“He’s 5-foot-3. 112 pounds. Black hair. Glasses… Oval face.”
Max Fischer (Jason Schwartzman) is the un-hailed king of Rushmore Academy. Rushmore is his life. He is a scholarship student, made such because of a stellar one-act play he wrote about the Watergate scandal in the second grade.
Per the film’s opening, he is involved in 18 different clubs and extracurriculars, and is always on the lookout for another activity to add to his jam-packed routine. But that doesn’t make him an exemplary student. In fact, he is swiftly put on academic probation because of poor grades; if he fails one more class, he will be kicked out of prep school.
Max develops a fat crush on elementary school teacher Rosemary Cross (Olivia Williams), and with the help of Herman Blume (Bill Murray), an industrialist with a soft spot for Max, Max seeks to win over the heart of Miss Cross by building a magnificent marine observatory for her. But when Headmaster Guggenheim (Brian Cox) catches wind of Max’s plans, Max is expelled and must make a transition to Grover Cleveland High, a local public school where his love of extracurriculars isn’t shared by many.
“My top schools where I want to apply to are Oxford and the Sorbonne. But my safety’s Harvard.”
Herman, too, has developed an infatuation for Miss Cross, and the two begin seeing each other. This spawns a war, both for Rosemary’s affections and against each other, when Max discovers what’s going on. Rosemary eventually gets rid of Herman and stops talking to Max, because they’re both “little children,” something she learns after Max tries to woo her for the last time by faking being hit by a car. On top of that, Max has lost the loyalty of his friend Dirk by spreading a rumor about he and Dirk’s mother and spurned the friendship of Grover Cleveland classmate Margaret.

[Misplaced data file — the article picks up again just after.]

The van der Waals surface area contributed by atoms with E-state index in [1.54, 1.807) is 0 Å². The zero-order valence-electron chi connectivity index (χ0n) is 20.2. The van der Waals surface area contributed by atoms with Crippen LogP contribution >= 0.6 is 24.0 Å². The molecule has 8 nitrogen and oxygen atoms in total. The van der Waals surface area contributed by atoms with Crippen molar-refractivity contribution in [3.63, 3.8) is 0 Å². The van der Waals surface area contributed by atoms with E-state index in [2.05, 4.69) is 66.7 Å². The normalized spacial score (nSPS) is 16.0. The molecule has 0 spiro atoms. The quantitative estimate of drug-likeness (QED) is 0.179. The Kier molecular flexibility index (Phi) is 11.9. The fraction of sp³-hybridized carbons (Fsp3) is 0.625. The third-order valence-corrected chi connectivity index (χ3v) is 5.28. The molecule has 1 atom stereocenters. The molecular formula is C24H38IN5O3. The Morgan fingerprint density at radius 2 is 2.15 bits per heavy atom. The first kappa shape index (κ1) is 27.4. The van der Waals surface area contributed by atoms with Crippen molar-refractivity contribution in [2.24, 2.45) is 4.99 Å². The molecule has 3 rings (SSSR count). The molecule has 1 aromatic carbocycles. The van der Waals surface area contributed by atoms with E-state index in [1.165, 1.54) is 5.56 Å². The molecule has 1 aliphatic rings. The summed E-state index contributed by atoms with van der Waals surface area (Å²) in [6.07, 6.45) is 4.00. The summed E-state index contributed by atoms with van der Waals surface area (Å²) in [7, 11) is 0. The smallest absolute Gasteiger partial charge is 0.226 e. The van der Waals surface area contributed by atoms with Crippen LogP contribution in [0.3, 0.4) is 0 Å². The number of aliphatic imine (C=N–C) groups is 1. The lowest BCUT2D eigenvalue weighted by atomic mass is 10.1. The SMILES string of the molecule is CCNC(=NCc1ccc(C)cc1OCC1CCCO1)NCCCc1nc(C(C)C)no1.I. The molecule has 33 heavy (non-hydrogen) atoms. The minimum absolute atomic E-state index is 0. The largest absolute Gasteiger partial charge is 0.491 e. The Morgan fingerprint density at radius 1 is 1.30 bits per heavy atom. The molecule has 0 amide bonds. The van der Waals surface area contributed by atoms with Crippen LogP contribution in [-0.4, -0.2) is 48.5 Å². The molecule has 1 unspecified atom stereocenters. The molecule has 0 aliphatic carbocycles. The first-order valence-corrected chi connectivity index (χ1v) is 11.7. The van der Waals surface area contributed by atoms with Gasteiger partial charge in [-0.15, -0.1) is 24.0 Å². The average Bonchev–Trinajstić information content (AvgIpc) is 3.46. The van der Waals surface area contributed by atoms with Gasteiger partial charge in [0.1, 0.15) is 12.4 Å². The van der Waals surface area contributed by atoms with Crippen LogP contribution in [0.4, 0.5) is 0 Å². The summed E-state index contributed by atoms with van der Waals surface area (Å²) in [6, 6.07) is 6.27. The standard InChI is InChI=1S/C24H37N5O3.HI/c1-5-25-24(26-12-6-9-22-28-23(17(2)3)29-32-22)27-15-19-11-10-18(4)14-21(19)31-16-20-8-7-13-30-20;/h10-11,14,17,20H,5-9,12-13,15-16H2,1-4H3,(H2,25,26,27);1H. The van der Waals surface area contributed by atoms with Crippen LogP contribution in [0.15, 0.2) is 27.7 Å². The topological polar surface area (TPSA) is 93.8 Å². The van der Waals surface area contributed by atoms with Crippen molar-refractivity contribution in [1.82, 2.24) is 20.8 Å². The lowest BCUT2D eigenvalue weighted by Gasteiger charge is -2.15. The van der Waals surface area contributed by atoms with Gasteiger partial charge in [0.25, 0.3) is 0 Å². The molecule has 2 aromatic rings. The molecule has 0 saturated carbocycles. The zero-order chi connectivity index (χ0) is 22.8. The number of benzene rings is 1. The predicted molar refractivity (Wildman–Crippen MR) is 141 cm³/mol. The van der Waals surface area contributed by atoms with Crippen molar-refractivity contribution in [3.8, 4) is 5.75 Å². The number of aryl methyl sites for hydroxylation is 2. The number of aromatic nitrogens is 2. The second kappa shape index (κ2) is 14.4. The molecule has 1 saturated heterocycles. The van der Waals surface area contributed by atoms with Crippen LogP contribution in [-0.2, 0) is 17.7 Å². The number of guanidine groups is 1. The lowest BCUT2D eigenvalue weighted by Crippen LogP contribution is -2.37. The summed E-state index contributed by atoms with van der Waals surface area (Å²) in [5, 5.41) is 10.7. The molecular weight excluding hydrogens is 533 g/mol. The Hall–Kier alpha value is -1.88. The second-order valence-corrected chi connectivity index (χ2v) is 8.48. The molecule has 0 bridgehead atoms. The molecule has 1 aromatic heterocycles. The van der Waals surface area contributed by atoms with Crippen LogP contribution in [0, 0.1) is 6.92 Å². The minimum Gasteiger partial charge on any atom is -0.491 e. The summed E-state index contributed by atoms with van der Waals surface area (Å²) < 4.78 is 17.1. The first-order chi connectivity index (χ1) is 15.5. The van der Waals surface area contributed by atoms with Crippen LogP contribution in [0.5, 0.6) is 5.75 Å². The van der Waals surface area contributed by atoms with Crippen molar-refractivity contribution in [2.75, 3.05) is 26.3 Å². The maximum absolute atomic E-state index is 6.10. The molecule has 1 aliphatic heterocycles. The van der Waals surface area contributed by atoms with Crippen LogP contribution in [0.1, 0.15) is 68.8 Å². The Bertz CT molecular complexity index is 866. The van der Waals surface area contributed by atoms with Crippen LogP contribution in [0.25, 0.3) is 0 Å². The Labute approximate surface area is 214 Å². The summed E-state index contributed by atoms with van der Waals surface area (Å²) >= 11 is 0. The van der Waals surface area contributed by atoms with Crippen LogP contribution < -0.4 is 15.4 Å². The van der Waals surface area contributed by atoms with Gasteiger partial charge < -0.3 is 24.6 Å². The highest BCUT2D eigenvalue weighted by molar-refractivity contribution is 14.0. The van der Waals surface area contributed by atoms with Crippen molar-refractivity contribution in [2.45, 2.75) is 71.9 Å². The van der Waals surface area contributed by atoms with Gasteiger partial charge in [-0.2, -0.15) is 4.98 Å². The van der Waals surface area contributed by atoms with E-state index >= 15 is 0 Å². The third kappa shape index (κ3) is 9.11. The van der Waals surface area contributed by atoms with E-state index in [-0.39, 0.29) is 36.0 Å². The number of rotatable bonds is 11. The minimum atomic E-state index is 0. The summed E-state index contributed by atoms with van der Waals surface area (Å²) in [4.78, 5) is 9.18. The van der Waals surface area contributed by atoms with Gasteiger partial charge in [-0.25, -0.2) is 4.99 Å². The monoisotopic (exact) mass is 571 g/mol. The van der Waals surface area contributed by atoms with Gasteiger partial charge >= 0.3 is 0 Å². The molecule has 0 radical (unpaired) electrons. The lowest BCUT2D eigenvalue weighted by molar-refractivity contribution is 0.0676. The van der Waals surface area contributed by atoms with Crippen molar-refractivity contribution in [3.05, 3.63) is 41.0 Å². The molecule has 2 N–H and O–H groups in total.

Knowing he can’t win Rosemary for himself, Max instead tries to repair his academic standing and his relationship with his friends, right his wrongs, and win back Rosemary for Herman, with the aid of some unlikely helpers and a scheme so crazy it just might work.
“Couldn’t we just let me float by, for old times sake?”
Director Wes Anderson is known for the light-hearted whimsy he brings to the screen, a sense of almost unreality that viewers either love or hate. Count me as the former, because I loved Rushmore. It is creative and funny, sometimes sad but always charming.
And while it does at times approach that surreal whimsy that is typical of Anderson, Rushmore is still able to come back to reality and play with emotions in a way that really makes you care about and feel for this slacker of a student.
With Rushmore, Anderson attempts to show that we all deserve a happy ending: whether we’ve been hurt or have done the hurting, whether we are in the right or in the wrong, we all deserve a silver lining.
“I saved Latin. What did you do?”
Though not as noteworthy as the A-list cast he brought together in 2012’s Moonrise Kingdom, Anderson has spooled together a fantastic group of actors here, both young and old. Schwartzman makes for a perfect Max Fischer, and is very believable as an eccentric teenager trying to get what he wants.
Good, too, is Bill Murray as Herman Blume. He plays the role in a rather understated manner at times, but is enjoyable nonetheless. His comic timing has always been good, but seeing him in a role that requires a little dramatic acting is fantastic.
Olivia Williams makes for an excellent Miss Rosemary Cross. She is pretty in the way I always hoped my elementary school teachers would be, and exudes a sophistication we often expect in academics. The roster is rounded out with great child acting from Mason Gamble and Sara Tanaka as Dirk and Margaret, respectively, nice turns from Seymour Cassel as Max’s father Bert and Brian Cox as Dr. Guggenheim, and a very funny yet small role from Luke Wilson as Rosemary’s Harvard friend.
“Take dictation, please. Possible candidates for the Kite Flying Society…”
Rushmore begins with a devilishly funny and handsomely charming opening sequence and closes with a very touching ending. Fortunately, everything that happens during those in-between 80 minutes is equally as funny, charming, and touching. It would have been a shame if that wasn’t the case, but I’m glad it is. In the few films of his that I’ve seen, Wes Anderson has yet to disappoint, and that short list now includes Rushmore.
Going in, I hadn’t anticipated writing a full review of Rushmore. I generally save full-length reviews for new releases, and generate smaller “capsule” reviews for older fare. But as I began writing my capsule review, I got swept away, much as I did during the opening minutes of Rushmore. It’s a new favorite of mine.